A Corporate Secretary is one of the key officers in a Singapore company. Learn what the law requires from their performance.
Section 171 of the Companies Act requires every Singapore business to have a Corporate Secretary. This crucial officer is responsible for drafting and lodging with the authorities the necessary documents required by law. The Secretary is thus in charge of the company’s compliance with the current regulation and can be held liable for the failure to comply with the law.
The Company Secretary must be appointed within the first 6 months after the business has been registered. The officer must reside in Singapore, which means he or she can be a Singapore citizen, or a holder of Permanent Pass, EntrePass, Employment Pass or Dependant’s Pass. The same person can not be a Company Secretary and a single director. However, if there is more than one director, the Secretary can combine both roles.
Apart from maintaining the necessary paperwork, the Corporate Secretary has an obligation to act in the company’s best interests and according to the law. It is their duty to identify and prevent non-compliance with the company policies or the legal framework. A failure to do so may result in severe consequences for the company and its directors, including significant fines, removal of the secretary or a director, and imprisonment. It is thus crucial to have a reliable person or employ a trustworthy agency with vast experience and a deep understanding of Singapore corporate law.
For a private company, any Singapore resident can become a Corporate Secretary. For a public company, this role can be performed by a filing agent or a qualified individual satisfying at least one of the following criteria:
- Been a secretary of a company for at least 3 of the 5 years immediately before his appointment as secretary of the public company
- Qualified person under the Legal Profession Act (Cap. 161)
- Public accountant registered under the Accountants Act (Cap. 2)
- Member of the Institute of Certified Public Accountants of Singapore
- Member of the Singapore Association of the Institute of Chartered Secretaries and Administrators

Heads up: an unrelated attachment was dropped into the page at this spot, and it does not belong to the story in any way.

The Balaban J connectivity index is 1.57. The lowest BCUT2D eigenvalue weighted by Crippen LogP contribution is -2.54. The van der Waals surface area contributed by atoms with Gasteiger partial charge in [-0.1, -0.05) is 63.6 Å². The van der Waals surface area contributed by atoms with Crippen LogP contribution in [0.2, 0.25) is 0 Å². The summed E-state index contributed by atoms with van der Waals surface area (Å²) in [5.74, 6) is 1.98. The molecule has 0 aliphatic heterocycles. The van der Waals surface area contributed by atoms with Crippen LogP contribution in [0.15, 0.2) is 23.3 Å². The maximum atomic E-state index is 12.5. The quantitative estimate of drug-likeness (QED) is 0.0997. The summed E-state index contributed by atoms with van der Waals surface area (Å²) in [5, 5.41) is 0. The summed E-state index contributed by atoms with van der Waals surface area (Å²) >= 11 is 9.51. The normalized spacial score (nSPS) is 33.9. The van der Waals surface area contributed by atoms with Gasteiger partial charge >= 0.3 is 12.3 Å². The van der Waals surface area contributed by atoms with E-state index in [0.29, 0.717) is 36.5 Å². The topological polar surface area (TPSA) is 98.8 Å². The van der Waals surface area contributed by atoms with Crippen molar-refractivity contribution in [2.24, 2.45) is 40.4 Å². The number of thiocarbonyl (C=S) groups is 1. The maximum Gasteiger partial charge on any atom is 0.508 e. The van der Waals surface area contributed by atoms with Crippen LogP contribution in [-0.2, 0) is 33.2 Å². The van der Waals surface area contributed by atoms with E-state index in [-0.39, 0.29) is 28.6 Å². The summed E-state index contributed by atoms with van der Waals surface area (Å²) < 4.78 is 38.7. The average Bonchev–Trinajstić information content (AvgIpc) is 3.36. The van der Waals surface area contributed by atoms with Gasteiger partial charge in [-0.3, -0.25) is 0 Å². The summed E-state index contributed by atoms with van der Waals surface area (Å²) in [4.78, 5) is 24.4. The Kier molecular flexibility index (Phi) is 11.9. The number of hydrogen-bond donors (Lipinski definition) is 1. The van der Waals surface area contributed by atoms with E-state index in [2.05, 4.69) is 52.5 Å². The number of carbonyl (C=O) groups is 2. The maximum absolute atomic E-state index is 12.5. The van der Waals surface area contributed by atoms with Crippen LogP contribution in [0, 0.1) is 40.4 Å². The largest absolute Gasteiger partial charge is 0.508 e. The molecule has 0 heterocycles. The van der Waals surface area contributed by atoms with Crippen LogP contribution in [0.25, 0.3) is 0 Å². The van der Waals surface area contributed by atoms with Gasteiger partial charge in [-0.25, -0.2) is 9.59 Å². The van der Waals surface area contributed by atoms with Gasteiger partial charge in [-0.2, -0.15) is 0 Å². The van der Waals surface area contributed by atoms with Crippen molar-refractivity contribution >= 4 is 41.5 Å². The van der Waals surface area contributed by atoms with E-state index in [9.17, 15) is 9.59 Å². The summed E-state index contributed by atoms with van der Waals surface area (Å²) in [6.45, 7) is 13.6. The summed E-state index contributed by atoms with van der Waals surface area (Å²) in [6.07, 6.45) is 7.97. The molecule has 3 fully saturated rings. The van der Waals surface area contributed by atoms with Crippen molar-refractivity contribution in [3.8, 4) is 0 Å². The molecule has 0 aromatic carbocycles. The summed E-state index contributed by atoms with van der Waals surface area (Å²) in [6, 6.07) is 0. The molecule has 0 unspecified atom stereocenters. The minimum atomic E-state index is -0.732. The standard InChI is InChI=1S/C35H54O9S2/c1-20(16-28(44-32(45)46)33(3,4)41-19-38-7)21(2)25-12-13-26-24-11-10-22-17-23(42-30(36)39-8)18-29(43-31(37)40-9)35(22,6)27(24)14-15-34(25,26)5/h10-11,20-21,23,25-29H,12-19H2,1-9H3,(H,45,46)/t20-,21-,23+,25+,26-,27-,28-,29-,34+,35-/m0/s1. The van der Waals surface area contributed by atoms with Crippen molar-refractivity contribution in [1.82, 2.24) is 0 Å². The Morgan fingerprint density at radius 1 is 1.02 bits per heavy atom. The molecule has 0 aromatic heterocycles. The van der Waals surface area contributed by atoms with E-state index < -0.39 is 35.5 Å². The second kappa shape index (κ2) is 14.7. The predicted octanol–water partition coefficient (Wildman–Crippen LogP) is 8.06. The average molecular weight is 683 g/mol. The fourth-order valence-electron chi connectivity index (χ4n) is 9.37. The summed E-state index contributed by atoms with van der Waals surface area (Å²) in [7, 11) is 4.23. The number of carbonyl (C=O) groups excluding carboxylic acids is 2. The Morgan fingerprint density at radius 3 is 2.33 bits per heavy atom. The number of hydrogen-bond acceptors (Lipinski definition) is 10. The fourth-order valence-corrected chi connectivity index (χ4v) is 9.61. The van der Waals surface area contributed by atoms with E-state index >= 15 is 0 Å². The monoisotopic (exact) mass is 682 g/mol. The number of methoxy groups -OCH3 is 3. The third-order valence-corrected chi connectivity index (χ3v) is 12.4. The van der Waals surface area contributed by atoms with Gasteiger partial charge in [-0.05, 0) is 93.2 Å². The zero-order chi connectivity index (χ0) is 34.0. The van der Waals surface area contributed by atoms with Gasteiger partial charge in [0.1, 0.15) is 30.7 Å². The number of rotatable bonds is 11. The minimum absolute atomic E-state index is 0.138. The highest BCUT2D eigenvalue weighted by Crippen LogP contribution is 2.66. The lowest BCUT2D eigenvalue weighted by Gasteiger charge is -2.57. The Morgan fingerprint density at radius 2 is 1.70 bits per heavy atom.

- Member of the Association of International Accountants (Singapore Branch)
- Member of the Institute of Company Accountants, Singapore
The Corporate Secretary is responsible for the company’s compliance with the law. It translates to drafting, maintaining and organizing multiple important documents. These are some of the most common and crucial of them:
Board Meetings and Annual General Meeting
The Corporate Secretary is in responsible for scheduling, organizing and maintaining the necessary protocol during the key meetings of the company.
Maintaining Statutory Registers
There are multiple registers that need to be updated according to the changes that transpire in the company. The final list may vary depending on the company profile. Here are some of the most common:
- register of directors
- register of members
- register of transfers
- register of allotments
- register of secretaries
- register of charges
Filing the annual returns and company accounts with Accounting and Corporate Regulatory Authority (ACRA) is crucial, as there are severe penalties and fines for submitting wrong data or missing the deadline.
Legal Compliance and Necessary Paperwork
As the company goes through changes, there are many steps that need to take place. It is the Corporate Secretary’s duty to identify the need for certain actions, inform the directors or shareholders as necessary, and process these changes according to the Singapore legal framework. The actions may include drafting resolutions, amending the Company Constitution, and informing ACRA on the updates in the company, such as:
- change of the registered address
- change of company name
- change of company profile
- appointment or resignation of directors
- change in directors’ details
- appointment or resignation of Secretary
- change in the secretary’s details
- changes in the share capital or distribution
- any other special resolutions
Maintaining Registered Office
Every Singapore company must have a registered address. It has to be a real place in Singapore, not just a PO box number. The address goes on all legal documents and has to be registered with ACRA. It does not have to be the place where the real office is located. A registered address can be employed as a service, with the provider receiving the correspondence, scanning, and forwarding it.